HEALTH

CDC monitoring avian flu outbreak in Tennessee

BY Michael Johnsen

ATLANTA — The Centers for Disease Control and Prevention is working closely with USDA APHIS and the Tennessee Department of Health to minimize any human health risk posed by the avian influenza outbreak in Lincoln County, Tenn., the agency announced Wednesday. This includes implementing a protocol to monitor the health of poultry workers exposed to commercial poultry involved in the  USDA/APHIS-confirmed highly pathogenic avian influenza (HPAI) A (H7N9) outbreak.

At this time, no human infections associated with this outbreak in Tennessee have been detected.

CDC considers the risk to the public's health from this North American H7N9 virus outbreak in commercial poultry to be low. In the past, there have only been a small number (fewer than 10 in 15 years) of reported human infections with North American avian influenza A H7 viruses. Most were associated with poultry exposure and have resulted in mild respiratory illness and/or conjunctivitis.

While the risk of human infection is low, CDC is working closely with USDA APHIS and state and local agriculture and public health partners to communicate about the possible impact on people of this animal outbreak, including steps people can take to reduce possible risk.

CDC will provide updates as new information about the Tennessee outbreak is available.

 

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This Bar Saves Lives helps feed 2 million

BY Michael Johnsen

One Million Celebration from This Bar on Vimeo.

MISSION, Kan. — The proof is in the pudding; altrustic marketing resonates with today's consumer. It took three years for This Bar Saves Lives to reach its philanthropic goal of feeding 1 million malnurished children through the sale of its non-GMO bars, celebrated in the video above, but only four additional months to feed an additional 1 million children thanks to retail distribution partners including Whole Foods, Starbucks and Target.

"We may be a month into 2017, but we’re still trying to wrap our heads around how amazing the last quarter of 2016 was for our company and our community," the company wrote in a blog posted last week. "In just 3 months, you helped us give more than 750,000 packets of life-saving food to children in need. Which means that last quarter, you took us past the 2 MILLION mark."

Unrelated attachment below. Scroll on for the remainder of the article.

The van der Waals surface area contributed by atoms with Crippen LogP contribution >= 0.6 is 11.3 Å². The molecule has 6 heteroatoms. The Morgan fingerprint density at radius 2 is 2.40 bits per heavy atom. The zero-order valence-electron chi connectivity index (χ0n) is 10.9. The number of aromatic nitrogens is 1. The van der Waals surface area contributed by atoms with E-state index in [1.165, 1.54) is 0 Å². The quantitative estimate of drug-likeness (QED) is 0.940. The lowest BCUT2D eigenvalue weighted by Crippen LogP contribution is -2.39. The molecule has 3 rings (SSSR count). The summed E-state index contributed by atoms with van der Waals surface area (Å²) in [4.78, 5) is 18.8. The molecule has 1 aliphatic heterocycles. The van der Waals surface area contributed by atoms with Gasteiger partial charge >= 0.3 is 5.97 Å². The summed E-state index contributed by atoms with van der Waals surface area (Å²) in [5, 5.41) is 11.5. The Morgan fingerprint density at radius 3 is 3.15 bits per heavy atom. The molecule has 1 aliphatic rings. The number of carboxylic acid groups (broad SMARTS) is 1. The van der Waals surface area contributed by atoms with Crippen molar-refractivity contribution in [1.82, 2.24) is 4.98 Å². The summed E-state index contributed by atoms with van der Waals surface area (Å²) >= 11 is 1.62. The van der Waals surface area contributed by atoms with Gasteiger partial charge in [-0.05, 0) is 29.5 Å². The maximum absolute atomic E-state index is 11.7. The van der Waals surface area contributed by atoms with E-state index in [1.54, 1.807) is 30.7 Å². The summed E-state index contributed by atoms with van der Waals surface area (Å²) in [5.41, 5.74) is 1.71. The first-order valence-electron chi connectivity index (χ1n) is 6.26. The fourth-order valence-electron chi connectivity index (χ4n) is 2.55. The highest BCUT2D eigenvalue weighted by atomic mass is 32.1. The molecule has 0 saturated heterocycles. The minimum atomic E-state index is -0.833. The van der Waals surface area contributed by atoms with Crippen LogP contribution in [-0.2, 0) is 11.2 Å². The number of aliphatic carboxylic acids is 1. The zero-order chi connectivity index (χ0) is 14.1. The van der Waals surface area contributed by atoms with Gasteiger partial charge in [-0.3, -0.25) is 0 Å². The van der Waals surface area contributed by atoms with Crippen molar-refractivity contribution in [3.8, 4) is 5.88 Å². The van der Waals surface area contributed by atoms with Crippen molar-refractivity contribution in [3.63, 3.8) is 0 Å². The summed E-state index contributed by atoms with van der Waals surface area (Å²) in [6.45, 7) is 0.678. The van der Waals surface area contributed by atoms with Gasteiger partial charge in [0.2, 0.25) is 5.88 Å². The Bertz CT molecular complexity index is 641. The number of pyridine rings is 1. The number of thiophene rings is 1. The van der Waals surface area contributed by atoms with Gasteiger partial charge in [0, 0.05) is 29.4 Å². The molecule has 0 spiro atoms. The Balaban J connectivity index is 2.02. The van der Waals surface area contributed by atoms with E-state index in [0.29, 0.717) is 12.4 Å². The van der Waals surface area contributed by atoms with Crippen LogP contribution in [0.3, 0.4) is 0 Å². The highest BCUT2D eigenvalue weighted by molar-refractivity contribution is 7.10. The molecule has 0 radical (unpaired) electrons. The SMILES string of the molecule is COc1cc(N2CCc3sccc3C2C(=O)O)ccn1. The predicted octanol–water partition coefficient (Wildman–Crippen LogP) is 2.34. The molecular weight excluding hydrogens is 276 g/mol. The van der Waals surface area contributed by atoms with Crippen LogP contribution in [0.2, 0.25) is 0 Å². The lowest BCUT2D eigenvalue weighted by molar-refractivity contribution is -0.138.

This Bar Saves Lives is a non-GMO, gluten-free and fair trade gourmet snack bar. Actor Ryan Devlin, co-founder and CEO of the snack bar company, created the company after traveling to Africa on a humanitarian trip and witnessing the tragedy of severe malnutrition in children throughout the region.

The bar features flavors like wild blueberry pistachio, dark chocolate cherry and sea salt and madagascar vanilla almond and honey. The company also offers a line of nut-free kids bars called This Kid Saves Lives, which come in wild berry and chocolate chip flavors.

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Gradient Medical launches Quadrabloc, a wearable pain relief solution

BY Michael Johnsen

MEMPHIS, Tenn. — Quadrabloc, a wearable device for the management of pain and discomfort associated with activity and aging, is now available for chronic pain sufferers and weekend warriors, the company announced Thursday. With the commercial release of Quadrabloc by Gradient Medical consumers have an effective treatment option for pain that does not require a prescription from a medical professional.

"Quadrabloc enters the market at a time when the pain management segment of the medical device industry is increasingly dedicating resources to over-the-counter pain management options for consumers," Barry Hix, Quadrabloc spokesman, said. "However, unlike the recent medical device introductions for pain management, Quadrabloc delivers freedom from pain and, importantly, freedom from the tethers, cords and chargers that limit the consumer's ability to successfully integrate a medical device into their lifestyle."

Quadrabloc relieves pain using patented, quadrapolar magnetic discs to block pain signals that originate in the sensory nerve fibers, which are located throughout the body and send pain signals to the brain. By placing Quadrabloc directly over the site of pain, Quadrabloc interrupts the pain signals to provide pain relief.

"The release of Quadrabloc represents an important milestone in the management of pain," stated Brad Worthington, chief medical officer Gradient Medical. "Despite the availability of over-the-counter and prescription treatment options, pain can be very difficult to treat because the pharmaceutical options are characterized by potentially harmful side effects. This is particularly true of opiates that have garnered widespread use."

Quadrabloc is offered initially in three forms designed to integrate easily into the lifestyle of the user. The Quadrabloc Back Belt, which can be worn discreetly underneath apparel, is preferred by individuals with pain isolated to the low-back. The Quadrabloc Pad is designed for individuals seeking a versatile product appropriate for use in the shoulder, lower back and hip regions. The Quadrabloc Disc addresses localized pain that is contained in a small area of the body, such as the knee, neck, elbow or wrist.

 The company plans to introduce specific garments for the head, wrist and knee later this year. Suggested retail price ranges from $195 (Quadrabloc Discs) to $225 for the back belt and multi-purpose pad.

 

 

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